TAPIR: theoretically audible, but practically inaudible range

The “theoretically audible, but practically inaudible range” (TAPIR) is the highest area of human hearing bandwidth, which is barely perceptible for most people but can be transmitted and received by stereotypical transducers. We believe TAPIR has a strong potential as a new media for music, sonic arts, and mobile media. The research discussed includes the development of TAPIR systems for acoustic location, gesture/motion detection, and proximity detection/user identification.


  • The TAPIR Acoustic Locater (TAL)
    TAL is a prototype of TAPIR-powered location system based on the time-of-arrival (ToA)
  • IAMHear (TAL-based tabletop interface)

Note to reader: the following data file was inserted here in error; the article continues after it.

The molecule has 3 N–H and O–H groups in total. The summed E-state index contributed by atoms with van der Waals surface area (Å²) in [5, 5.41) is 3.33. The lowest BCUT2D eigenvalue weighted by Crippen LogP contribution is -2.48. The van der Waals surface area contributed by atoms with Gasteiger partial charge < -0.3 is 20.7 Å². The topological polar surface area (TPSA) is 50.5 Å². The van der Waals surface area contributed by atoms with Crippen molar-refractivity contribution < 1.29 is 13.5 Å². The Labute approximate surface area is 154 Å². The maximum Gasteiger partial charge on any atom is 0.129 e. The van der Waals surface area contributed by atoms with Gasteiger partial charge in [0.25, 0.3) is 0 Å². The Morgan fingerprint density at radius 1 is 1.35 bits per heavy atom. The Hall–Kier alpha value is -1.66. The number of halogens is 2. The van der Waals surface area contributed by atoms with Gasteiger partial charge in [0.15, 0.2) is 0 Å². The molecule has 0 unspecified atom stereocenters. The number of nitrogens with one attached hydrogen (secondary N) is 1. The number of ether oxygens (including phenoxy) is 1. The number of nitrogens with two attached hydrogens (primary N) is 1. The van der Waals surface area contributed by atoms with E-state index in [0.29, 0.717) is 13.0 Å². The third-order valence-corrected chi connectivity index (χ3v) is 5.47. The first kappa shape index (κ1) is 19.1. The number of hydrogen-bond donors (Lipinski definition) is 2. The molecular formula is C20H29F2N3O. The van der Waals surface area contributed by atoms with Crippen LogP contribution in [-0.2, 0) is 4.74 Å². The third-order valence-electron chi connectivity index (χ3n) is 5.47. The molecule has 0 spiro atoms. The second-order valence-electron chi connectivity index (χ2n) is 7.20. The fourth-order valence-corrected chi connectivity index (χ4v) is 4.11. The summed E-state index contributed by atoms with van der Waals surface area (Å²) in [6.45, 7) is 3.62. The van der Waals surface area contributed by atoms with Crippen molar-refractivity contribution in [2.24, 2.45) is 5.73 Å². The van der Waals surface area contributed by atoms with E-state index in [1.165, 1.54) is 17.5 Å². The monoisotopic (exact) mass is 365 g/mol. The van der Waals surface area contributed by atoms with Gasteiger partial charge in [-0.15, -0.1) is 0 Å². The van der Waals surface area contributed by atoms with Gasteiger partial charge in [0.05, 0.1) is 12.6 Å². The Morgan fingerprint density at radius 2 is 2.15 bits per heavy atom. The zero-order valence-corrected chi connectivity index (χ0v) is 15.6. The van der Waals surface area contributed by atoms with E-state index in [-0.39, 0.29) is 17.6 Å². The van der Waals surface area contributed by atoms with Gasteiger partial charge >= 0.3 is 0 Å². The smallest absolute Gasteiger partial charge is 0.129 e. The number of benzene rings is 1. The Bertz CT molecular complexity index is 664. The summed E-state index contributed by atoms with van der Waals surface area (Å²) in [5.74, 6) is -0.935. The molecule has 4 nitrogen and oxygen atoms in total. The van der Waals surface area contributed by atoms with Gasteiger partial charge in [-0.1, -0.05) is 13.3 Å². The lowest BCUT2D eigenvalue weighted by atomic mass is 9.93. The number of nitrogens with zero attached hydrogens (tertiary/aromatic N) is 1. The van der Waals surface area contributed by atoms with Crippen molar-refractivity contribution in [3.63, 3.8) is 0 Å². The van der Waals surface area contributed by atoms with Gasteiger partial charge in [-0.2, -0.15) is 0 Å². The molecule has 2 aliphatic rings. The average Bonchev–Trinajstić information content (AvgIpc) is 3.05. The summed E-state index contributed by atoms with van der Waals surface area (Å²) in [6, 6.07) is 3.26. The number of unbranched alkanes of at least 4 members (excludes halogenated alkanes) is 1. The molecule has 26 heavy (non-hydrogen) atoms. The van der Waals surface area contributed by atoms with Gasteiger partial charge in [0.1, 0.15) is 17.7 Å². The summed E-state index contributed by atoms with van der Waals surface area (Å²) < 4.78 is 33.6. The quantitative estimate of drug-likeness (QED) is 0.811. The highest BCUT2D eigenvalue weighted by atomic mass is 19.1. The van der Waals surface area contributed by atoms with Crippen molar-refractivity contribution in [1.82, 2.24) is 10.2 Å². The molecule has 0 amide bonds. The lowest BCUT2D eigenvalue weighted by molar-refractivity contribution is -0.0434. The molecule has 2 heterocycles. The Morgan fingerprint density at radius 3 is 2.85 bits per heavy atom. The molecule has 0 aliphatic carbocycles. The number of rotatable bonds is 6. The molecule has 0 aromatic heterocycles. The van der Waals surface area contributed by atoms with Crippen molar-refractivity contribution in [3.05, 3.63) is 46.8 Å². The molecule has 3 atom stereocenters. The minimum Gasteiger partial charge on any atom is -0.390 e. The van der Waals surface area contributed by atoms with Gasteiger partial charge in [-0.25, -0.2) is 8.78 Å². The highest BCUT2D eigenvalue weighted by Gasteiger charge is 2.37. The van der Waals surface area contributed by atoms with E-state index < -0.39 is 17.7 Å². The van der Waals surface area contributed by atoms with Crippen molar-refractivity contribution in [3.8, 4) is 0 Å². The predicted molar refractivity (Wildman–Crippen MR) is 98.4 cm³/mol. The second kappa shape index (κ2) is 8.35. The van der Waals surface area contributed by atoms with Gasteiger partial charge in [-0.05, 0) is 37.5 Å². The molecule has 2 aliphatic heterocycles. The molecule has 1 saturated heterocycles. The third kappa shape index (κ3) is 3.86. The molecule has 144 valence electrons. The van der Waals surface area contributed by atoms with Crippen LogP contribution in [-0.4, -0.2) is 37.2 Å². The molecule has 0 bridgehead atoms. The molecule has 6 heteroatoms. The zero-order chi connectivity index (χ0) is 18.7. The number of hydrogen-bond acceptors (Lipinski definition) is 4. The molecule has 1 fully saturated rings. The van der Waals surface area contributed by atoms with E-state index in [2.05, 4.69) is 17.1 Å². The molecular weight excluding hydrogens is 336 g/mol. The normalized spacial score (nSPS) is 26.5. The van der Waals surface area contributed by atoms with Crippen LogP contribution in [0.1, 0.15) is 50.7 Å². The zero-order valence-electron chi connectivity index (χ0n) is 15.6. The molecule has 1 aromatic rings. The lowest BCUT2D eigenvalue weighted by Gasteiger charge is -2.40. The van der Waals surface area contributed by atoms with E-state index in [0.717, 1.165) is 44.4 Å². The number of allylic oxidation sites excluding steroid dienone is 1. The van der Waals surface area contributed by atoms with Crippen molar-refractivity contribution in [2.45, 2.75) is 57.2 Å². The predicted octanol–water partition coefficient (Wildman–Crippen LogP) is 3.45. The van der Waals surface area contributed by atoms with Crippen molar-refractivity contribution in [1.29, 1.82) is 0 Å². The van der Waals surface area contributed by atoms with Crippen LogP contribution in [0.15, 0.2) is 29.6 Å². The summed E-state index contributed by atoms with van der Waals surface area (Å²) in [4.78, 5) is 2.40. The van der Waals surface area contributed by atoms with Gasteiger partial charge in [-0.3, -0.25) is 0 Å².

IAMHear is a novel tabletop interface for music performance and sound making, in which smart mobile devices are used as on-table objects for interaction. The system allows for acoustic location mechanism using virtually inaudible sound without any special sensors, making itself simpler in structure and easier to implement. As a music sequencer, IAMHear enables the user to make music by placing objects on table. Pitch and timbre of sounds are determined by the location/orientation of tabletop objects as well as ambient noise.

  • Data transmission via TAPIR signal

Website address text is transmitted to a mobile device via TAPIR signal (sounds at high frequency bands).


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